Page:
Of course, let’s not forget the toll that daily discrimination and stereotyping can take on a person’s mental health. Weight stigma also increases your risk of depression, low self-esteem and, you guessed it, eating disorders (the deadliest of all mental illnesses).
Not to mention, because of weight stigma, people in larger bodies do not receive the same quality of medical care as people in smaller bodies. I’ve read horror stories of higher weight individuals’ minor and major medical concerns – everything from strep throat to cancer – being completely ignored or missed because doctors won’t consider diagnosing or treating them for any condition until they lose weight (read Christy Harrison’s book, Anti-Diet). In fact, doctors are taught to “treat weight first,” which is not only unethical, but completely ludicrous given the very low (5%) success rate of intentional weight loss attempts.
Furthermore, we have to keep in mind that people in all bodies sizes suffer from conditions like diabetes and joint pain, and many people in larger bodies never develop these conditions at all. Suffice it to say, these are not solely higher weight conditions. And diet culture’s overly simplistic trope of eating “right” and exercising “more” to promote weight loss will not prevent or treat these health conditions either.
Telling someone they need to lose weight to prevent or treat any health condition is like telling someone they need to take a trip to Pluto. Right now, it’s just not possible. There is currently no safe or sustainable method for losing weight and keeping it off. And, even if there was, it wouldn’t necessarily guarantee perfect health.
On another note, I’d like to point out that falling into the “overweight” category for body mass index (BMI) actually lowers your risk of mortality. It’s true! If your weight falls into this too often demonized BMI category, you are actually less likely to die, in general, than someone who falls into the “normal weight” BMI category.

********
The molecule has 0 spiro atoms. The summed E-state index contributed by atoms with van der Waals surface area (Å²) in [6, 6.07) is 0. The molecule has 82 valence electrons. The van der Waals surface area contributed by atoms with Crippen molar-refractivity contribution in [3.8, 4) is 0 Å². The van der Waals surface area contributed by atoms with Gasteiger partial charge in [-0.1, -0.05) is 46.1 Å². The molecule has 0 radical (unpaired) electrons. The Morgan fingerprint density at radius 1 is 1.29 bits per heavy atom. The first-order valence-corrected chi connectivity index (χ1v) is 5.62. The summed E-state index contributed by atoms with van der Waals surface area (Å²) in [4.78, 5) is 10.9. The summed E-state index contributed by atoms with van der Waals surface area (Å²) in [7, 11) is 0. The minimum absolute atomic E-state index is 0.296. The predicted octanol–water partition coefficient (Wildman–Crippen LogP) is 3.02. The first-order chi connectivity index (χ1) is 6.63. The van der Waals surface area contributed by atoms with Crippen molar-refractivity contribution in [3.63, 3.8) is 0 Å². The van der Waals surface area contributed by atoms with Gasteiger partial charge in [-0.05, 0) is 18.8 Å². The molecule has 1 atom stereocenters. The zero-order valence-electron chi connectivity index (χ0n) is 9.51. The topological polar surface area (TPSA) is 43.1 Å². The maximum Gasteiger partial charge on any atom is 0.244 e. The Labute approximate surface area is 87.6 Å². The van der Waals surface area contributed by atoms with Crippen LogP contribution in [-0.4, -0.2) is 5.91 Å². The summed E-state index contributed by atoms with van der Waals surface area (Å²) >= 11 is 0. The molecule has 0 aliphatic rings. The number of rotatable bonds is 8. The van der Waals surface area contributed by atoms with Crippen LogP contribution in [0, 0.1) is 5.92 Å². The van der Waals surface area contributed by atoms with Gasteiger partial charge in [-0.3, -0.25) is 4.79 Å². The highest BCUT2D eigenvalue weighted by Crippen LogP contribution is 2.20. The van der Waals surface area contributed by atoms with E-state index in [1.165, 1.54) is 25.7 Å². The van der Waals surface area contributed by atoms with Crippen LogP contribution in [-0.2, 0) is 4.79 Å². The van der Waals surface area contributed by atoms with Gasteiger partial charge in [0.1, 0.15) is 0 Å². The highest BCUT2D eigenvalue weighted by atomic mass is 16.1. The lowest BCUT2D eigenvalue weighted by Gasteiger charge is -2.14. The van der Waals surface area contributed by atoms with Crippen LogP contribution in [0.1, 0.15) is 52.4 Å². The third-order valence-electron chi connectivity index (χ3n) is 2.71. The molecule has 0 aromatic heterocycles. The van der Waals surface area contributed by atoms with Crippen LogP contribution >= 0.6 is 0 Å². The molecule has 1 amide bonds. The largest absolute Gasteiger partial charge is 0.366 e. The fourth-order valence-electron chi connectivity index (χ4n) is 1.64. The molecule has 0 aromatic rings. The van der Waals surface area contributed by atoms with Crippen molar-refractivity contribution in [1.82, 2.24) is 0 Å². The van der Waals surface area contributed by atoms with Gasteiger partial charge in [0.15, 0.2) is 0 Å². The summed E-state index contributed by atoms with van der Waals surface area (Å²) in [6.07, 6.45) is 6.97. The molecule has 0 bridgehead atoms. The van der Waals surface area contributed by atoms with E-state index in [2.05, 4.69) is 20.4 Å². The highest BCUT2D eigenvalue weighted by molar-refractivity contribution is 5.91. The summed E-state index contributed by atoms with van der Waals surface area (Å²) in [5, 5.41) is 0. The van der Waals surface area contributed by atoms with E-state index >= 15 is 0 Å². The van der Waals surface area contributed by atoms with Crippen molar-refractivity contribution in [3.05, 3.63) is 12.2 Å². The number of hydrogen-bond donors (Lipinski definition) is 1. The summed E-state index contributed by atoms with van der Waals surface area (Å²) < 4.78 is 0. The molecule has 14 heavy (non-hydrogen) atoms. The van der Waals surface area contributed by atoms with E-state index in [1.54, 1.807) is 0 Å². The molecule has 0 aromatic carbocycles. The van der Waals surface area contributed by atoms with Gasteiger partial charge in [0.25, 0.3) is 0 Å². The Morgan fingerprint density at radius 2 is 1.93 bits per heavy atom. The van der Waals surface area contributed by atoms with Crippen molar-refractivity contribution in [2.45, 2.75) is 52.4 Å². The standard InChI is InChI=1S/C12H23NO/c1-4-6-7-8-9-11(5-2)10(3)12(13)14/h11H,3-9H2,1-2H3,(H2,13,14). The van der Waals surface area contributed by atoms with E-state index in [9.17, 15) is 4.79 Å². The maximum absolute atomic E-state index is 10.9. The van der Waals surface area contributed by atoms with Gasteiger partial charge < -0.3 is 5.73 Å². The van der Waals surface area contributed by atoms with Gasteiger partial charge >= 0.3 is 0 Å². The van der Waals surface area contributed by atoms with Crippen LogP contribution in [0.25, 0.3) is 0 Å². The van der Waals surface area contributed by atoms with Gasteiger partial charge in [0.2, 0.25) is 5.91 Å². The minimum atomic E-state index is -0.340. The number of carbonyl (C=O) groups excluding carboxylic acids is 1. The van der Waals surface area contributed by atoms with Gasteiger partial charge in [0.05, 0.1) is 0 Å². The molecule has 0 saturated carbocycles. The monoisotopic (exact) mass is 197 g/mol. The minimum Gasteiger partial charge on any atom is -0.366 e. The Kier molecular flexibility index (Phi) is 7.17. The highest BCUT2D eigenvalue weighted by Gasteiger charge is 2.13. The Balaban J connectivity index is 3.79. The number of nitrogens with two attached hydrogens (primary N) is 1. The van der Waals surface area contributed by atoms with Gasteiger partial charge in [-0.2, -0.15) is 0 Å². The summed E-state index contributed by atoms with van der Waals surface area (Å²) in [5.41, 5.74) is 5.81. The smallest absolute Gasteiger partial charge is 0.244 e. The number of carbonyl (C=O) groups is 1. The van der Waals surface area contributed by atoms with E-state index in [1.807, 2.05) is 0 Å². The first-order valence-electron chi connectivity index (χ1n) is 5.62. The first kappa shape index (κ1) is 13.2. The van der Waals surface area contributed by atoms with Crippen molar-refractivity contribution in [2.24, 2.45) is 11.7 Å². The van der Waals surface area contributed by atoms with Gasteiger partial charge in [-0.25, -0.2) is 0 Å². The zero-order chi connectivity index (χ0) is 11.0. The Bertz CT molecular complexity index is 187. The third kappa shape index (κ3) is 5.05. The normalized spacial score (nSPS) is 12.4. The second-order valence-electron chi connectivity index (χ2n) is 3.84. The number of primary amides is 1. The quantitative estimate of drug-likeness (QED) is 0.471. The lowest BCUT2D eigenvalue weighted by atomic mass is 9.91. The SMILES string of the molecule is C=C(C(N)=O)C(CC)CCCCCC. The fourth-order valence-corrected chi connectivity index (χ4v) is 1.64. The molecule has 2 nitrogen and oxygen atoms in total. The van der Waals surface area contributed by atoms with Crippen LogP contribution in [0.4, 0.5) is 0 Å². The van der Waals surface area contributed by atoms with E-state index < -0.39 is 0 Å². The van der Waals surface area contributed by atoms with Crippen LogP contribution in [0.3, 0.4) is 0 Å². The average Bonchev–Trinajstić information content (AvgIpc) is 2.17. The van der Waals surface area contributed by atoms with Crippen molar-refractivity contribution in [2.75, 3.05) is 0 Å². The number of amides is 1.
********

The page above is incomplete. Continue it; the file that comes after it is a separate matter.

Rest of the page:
Yes, you read that right. Individuals classified as “normal weight” (read: thin) are at greater risk of death than individuals classified as “overweight.” And even if you fall into the next category up, “obesity class I,” your risk of mortality still does not increase relative to “normal weight” BMI.
This is why I feel so sad when I hear higher weight people say, “I need to lose weight or else I’m going to die.” And I get angry when these people are explicitly and erroneously told by doctors or loved ones (or strangers on the internet) that they are going to die if they don’t lose weight. It’s just not rooted in reality and is psychologically harmful, bordering on emotionally abusive.
So how can we achieve better health outcomes for people in all body sizes without involving weight loss?
The answer can be found in a philosophy known as Health At Every Size® (HAES). HAES can be characterized as a non-diet, weight inclusive approach to health that focuses on social justice, public policy and individual decision-making (read the core principles of HAES here).